On Dufton Pike

If you drive eastwards along the A66 from Penrith, you see to your left three dramatic hills standing apart from the long ridge of the Pennines – they are in order Knock Pike, Dufton Pike and Murton Pike.

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Dufton Pike (c) John Bainbridge 2017

 

Some while ago we went up Murton Pike, so we thought it was about time that we did the next in the line. We’ve walked a couple from Dufton itself and once did a circuit of its Pike, but had never been up the thing.

So the other day, in a brief few hours between rain clouds, when the sun shone on the Eden valley we set out from Dufton. A pretty village.

In fact the poet W.H.Auden thought it one of the prettiest in England. It owes much of its past prosperity to the company that worked the surrounding hills for lead. The name means The Village of the Doves – a peaceful kind of place.

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Dufton (c) John Bainbridge 2017

 

Interestingly, all this part of Westmorland, including the nearby and very small town of Appleby, was once part of Scotland – that’s why the habitations of the Eden Valley don’t feature in the Domesday Book.

I suspect, if you look at old guide books, access was discouraged to the summit of Dufton Pike. These old guides often do a circuit on the surrounding rights of way, but don’t take in the top. But now most of the hill is mapped as CRoW land under the Countryside and Rights of Way Act so you can.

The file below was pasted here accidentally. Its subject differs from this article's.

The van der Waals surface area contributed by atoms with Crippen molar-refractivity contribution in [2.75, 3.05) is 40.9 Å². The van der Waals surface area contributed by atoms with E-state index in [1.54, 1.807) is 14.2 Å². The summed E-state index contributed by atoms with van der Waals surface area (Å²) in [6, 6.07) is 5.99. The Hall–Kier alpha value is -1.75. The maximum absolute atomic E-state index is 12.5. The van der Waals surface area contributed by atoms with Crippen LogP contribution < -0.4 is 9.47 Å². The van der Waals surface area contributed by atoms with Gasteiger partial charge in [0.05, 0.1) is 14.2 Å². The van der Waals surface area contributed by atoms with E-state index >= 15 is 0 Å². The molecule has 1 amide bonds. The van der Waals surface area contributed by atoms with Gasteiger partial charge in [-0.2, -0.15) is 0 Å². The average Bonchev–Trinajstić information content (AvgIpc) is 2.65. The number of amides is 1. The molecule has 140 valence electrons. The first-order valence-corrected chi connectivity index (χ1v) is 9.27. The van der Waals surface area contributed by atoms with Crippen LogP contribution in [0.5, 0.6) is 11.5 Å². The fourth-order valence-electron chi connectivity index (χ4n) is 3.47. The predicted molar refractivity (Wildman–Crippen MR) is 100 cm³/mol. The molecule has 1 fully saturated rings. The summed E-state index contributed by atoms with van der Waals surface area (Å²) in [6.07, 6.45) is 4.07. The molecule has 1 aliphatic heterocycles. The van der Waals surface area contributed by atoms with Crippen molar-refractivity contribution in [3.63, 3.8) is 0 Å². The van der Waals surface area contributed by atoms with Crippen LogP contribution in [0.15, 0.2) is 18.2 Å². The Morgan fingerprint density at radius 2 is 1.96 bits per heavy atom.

We set out from Dufton, taking the Pennine Way up to Coatsike Farm and up Hurning Lane, with grand views of the Pike as we climbed gently. After a couple of days of heavy rain, the track was full of pools of water and glutinous mud. The going was, to say the least, sticky.

I never mind mud. I spent my formative years bog-trotting on Dartmoor, where if you didn’t get plastered you hadn’t walked very far.

But this was, as I said, sticky.

We passed Halsteads – a ruinous sort of place – probably deserted because there’s no road leading to it – only this old track. The kind of ruin I used to doss down in during my tramping days of a while ago. Quite intact, Halsteads really – but then I’ve found from long experience, that the better preserved a ruin, the colder it is. Pity that it’s in the state it’s in, though. If it belonged to me I’d convert it into a walker’s bothy.

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A Ruined Sort of Place (c) John Bainbridge 2017

 

The track got drier as we came out on to open ground on Cosca Hill, before making a steep descent to the Great Rundale Beck. We left the Pennine Way here and took a footpath following the line of the beck.

You can’t go straight up to the top of the Pike from here, despite the CRoW hatching on the 125:000 map. We tried. But there’s a double wall and enclosed ground that the Ordnance Survey doesn’t even mark on its map. It says on the map it’s CRoW, but the landowner and the local council – who no doubt provided the Keep Out signs suggests otherwise.